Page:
Our preliminary studies show scipy is not competitive with SLEPc for large problems.

This paper presents open-source libraries capable of solving eigenvalue problems (focus is generalized non-hermitian eigenvalue problems), which may also be explored: LAPACK, ARPACK, Anasazi, SLEPc, FEAST, z-PARES. Their summary of each library (and algorithms) is worth reading.

#### What SLEPc offers?

Above, we’ve used SLEPc without much thinking. Yet, it offers several algorithms to solve eigenvalue problems, including: power iterations, subspace iterations, Arnoldi, Lanczos, Krylov-Schur (default), Jacobi-Davidson and Generalized Davidson.

FEniCS documentation is outdated (it is also a good idea to peek into the code to know what is really available). These are the possible arguments for solver.parameters['solver']: power, subspace, arnoldi, lanczos, krylov-schur, lapack, arpack, jacobi-davidson, generalized-davidson. You can find here further information about each option.

We are simply relying on the methods FEniCS exposes from SLEPc library. If we want to go further, we can also use slepc4py, which are the bindings for SLEPc and provide much more flexibility.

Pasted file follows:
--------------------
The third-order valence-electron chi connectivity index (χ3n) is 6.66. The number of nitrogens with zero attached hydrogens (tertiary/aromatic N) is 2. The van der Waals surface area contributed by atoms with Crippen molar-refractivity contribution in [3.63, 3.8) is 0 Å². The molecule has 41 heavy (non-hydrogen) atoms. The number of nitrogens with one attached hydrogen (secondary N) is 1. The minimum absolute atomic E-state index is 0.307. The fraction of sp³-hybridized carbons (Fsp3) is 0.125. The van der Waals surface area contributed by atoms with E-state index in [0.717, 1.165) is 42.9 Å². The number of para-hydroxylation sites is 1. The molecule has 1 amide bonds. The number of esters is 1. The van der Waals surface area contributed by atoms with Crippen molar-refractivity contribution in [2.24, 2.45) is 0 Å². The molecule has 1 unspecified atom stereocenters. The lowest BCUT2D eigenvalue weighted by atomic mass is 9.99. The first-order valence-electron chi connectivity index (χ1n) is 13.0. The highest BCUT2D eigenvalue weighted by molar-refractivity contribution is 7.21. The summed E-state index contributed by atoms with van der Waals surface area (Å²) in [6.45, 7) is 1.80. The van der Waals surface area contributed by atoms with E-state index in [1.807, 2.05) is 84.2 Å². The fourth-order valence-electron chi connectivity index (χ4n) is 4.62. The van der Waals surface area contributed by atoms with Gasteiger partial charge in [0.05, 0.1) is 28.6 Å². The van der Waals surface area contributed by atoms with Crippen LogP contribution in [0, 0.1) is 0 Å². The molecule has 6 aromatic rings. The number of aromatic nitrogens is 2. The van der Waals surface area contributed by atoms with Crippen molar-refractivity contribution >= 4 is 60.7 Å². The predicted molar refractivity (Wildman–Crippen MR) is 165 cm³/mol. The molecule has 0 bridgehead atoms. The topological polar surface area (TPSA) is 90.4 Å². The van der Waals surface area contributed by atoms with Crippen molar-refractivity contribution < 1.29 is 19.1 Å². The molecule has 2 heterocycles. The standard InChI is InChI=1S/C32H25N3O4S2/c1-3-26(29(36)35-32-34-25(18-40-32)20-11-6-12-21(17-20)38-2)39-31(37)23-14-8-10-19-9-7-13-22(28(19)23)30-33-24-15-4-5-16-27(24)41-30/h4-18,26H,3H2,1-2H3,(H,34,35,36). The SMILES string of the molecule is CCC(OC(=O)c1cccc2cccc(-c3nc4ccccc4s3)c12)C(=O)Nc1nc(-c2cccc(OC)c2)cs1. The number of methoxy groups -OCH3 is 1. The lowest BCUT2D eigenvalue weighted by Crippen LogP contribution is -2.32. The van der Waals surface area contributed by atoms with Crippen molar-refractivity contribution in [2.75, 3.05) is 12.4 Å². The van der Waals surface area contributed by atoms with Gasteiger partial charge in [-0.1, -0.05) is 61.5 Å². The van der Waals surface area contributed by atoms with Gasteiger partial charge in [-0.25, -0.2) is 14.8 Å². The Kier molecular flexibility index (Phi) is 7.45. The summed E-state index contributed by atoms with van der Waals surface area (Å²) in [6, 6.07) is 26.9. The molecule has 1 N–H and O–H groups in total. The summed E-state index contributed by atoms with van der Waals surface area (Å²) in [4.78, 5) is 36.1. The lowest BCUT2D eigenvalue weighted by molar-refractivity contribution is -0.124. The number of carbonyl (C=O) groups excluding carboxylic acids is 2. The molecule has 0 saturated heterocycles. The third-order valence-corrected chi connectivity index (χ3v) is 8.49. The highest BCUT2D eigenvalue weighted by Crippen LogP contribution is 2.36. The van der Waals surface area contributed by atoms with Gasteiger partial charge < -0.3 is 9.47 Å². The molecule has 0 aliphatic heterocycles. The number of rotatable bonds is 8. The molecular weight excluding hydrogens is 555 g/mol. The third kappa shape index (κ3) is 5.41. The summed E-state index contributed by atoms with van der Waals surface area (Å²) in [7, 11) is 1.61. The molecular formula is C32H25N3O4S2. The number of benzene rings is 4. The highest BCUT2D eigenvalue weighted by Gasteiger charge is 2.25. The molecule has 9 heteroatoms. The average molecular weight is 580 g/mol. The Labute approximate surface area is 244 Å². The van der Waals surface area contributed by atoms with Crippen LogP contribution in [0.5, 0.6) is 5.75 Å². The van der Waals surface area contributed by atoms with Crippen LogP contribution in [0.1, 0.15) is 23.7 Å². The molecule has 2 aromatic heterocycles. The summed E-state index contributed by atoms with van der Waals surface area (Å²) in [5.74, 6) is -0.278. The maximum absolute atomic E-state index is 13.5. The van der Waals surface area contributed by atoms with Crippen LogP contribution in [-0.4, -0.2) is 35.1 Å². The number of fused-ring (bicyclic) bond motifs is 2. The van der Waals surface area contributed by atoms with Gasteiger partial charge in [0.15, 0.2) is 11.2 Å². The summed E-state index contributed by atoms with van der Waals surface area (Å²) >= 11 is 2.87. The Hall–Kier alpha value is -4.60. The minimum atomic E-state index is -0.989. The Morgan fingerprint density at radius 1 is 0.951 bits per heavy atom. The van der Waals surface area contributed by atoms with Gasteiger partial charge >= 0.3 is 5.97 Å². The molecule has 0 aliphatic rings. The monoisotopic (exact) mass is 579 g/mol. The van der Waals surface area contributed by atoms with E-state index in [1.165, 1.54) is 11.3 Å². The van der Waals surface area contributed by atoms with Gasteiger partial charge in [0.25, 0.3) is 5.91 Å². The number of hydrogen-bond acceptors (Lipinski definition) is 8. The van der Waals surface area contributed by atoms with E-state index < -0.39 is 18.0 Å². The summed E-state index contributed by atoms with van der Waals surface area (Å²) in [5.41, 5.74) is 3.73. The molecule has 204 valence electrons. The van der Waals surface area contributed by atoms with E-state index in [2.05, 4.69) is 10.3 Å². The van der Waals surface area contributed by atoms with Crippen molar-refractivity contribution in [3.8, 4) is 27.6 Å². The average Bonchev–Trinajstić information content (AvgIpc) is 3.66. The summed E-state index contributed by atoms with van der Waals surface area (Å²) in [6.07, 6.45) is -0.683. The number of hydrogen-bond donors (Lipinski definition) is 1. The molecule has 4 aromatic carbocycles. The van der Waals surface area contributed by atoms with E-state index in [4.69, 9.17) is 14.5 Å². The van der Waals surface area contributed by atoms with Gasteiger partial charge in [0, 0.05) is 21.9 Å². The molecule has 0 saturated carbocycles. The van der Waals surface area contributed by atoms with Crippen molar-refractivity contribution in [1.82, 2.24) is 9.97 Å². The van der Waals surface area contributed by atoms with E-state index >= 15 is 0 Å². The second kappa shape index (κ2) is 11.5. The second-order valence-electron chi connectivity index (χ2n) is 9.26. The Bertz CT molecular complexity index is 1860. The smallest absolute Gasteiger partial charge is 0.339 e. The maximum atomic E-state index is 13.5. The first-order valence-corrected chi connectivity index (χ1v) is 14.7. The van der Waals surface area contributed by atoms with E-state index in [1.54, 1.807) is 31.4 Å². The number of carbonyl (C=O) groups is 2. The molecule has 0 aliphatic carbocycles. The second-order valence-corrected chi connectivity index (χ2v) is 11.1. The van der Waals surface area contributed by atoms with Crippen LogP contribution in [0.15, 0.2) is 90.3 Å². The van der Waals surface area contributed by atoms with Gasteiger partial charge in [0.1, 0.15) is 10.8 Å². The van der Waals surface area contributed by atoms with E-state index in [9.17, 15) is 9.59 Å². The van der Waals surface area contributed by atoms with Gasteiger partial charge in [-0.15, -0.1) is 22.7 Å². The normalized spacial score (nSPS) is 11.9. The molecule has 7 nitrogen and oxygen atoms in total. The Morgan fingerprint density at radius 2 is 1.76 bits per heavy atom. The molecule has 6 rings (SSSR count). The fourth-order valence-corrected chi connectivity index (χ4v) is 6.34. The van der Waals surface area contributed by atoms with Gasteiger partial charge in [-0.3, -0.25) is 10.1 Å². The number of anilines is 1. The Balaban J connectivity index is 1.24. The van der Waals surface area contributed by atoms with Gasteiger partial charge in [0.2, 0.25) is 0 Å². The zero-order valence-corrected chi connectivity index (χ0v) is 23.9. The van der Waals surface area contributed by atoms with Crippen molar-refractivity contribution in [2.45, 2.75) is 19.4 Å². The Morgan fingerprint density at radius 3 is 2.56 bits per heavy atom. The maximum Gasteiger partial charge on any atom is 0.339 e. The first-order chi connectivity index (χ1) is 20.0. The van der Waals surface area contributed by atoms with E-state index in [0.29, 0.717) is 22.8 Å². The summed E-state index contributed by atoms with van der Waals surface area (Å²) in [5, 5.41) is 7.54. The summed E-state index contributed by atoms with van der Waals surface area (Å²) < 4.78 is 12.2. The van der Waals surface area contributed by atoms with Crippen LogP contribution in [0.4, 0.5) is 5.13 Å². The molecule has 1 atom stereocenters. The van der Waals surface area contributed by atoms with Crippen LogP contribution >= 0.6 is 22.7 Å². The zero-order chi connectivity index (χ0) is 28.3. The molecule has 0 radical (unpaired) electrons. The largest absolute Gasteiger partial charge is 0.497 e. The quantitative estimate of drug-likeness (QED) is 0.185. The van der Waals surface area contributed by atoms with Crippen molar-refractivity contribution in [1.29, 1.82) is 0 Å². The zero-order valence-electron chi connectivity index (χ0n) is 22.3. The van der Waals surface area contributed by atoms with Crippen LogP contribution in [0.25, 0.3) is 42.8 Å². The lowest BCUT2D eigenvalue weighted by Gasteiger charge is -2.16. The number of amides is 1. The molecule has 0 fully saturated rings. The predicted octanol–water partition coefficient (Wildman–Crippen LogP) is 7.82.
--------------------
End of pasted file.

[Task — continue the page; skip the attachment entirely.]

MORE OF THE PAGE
The following picture shows how each algorithm compare in terms of performance for the problem described above (changing the mesh size):

As you can see, Generalized Davidson outperforms all the other (the options not tested are not suitable for this problem). In fact, it allows to solve a problem with approximately 100k degrees of freedom in about 13 seconds. From this number of degrees of freedom on, the weakest point of the chosen strategy is not anymore the solver, but the assembling step.

It is also important to check the number of converged solutions (we ask for 20):

#### Modes

TODO: update

And an example of the modes 1, 2, 6 and 7 visualized with paraview:

### Benchmarking versus AVSP on a single processor

For a mesh with around 120k nodes on both FEniCS and AVSP:

Cores FEniCS AVSP
1 <20s 17s
8 - 2s
16 - 1s
36 - 1s

Antoine Dauptain is a research scientist focused on computer science and engineering topics for HPC.
Luís F. Pereira is an engineer that enjoys to develop science/engineering related software.